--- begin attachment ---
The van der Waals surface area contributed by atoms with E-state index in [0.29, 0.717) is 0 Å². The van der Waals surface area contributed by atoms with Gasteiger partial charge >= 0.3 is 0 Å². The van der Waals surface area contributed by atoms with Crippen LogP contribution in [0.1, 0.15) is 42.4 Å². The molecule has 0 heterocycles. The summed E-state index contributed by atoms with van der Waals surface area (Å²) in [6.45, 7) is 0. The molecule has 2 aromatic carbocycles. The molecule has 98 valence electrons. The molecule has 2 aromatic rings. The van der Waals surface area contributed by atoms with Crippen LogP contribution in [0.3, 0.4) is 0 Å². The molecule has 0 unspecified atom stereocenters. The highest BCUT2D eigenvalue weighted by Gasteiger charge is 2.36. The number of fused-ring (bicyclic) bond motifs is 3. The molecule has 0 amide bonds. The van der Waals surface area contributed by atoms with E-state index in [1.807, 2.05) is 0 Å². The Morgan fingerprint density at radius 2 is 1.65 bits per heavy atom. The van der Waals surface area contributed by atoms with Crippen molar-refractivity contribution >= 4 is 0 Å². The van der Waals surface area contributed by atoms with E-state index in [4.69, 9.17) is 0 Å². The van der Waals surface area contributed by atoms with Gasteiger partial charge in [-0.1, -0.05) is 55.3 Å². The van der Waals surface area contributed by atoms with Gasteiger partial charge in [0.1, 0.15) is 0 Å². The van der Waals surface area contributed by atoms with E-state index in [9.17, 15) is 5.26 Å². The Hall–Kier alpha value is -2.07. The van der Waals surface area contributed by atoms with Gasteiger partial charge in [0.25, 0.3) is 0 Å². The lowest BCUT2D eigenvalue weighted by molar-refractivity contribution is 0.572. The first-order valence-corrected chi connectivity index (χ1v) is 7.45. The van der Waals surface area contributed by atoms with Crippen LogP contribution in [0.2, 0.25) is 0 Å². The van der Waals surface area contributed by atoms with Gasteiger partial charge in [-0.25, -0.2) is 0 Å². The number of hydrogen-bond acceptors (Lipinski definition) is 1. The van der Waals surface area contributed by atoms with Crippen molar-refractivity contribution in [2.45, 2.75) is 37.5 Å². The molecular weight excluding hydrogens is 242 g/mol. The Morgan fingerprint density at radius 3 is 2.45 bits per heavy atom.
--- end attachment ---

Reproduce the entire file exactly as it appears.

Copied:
The van der Waals surface area contributed by atoms with E-state index in [0.29, 0.717) is 0 Å². The van der Waals surface area contributed by atoms with Gasteiger partial charge >= 0.3 is 0 Å². The van der Waals surface area contributed by atoms with Crippen LogP contribution in [0.1, 0.15) is 42.4 Å². The molecule has 0 heterocycles. The summed E-state index contributed by atoms with van der Waals surface area (Å²) in [6.45, 7) is 0. The molecule has 2 aromatic carbocycles. The molecule has 98 valence electrons. The molecule has 2 aromatic rings. The van der Waals surface area contributed by atoms with Crippen LogP contribution in [0.3, 0.4) is 0 Å². The molecule has 0 unspecified atom stereocenters. The highest BCUT2D eigenvalue weighted by Gasteiger charge is 2.36. The number of fused-ring (bicyclic) bond motifs is 3. The molecule has 0 amide bonds. The van der Waals surface area contributed by atoms with E-state index in [1.807, 2.05) is 0 Å². The Morgan fingerprint density at radius 2 is 1.65 bits per heavy atom. The van der Waals surface area contributed by atoms with Crippen molar-refractivity contribution >= 4 is 0 Å². The van der Waals surface area contributed by atoms with E-state index in [4.69, 9.17) is 0 Å². The van der Waals surface area contributed by atoms with Gasteiger partial charge in [-0.1, -0.05) is 55.3 Å². The van der Waals surface area contributed by atoms with Gasteiger partial charge in [0.1, 0.15) is 0 Å². The van der Waals surface area contributed by atoms with E-state index in [9.17, 15) is 5.26 Å². The Hall–Kier alpha value is -2.07. The van der Waals surface area contributed by atoms with Gasteiger partial charge in [0.25, 0.3) is 0 Å². The lowest BCUT2D eigenvalue weighted by molar-refractivity contribution is 0.572. The first-order valence-corrected chi connectivity index (χ1v) is 7.45. The van der Waals surface area contributed by atoms with Crippen LogP contribution in [0.2, 0.25) is 0 Å². The van der Waals surface area contributed by atoms with Gasteiger partial charge in [-0.25, -0.2) is 0 Å². The number of hydrogen-bond acceptors (Lipinski definition) is 1. The van der Waals surface area contributed by atoms with Crippen molar-refractivity contribution in [2.45, 2.75) is 37.5 Å². The molecular weight excluding hydrogens is 242 g/mol. The Morgan fingerprint density at radius 3 is 2.45 bits per heavy atom.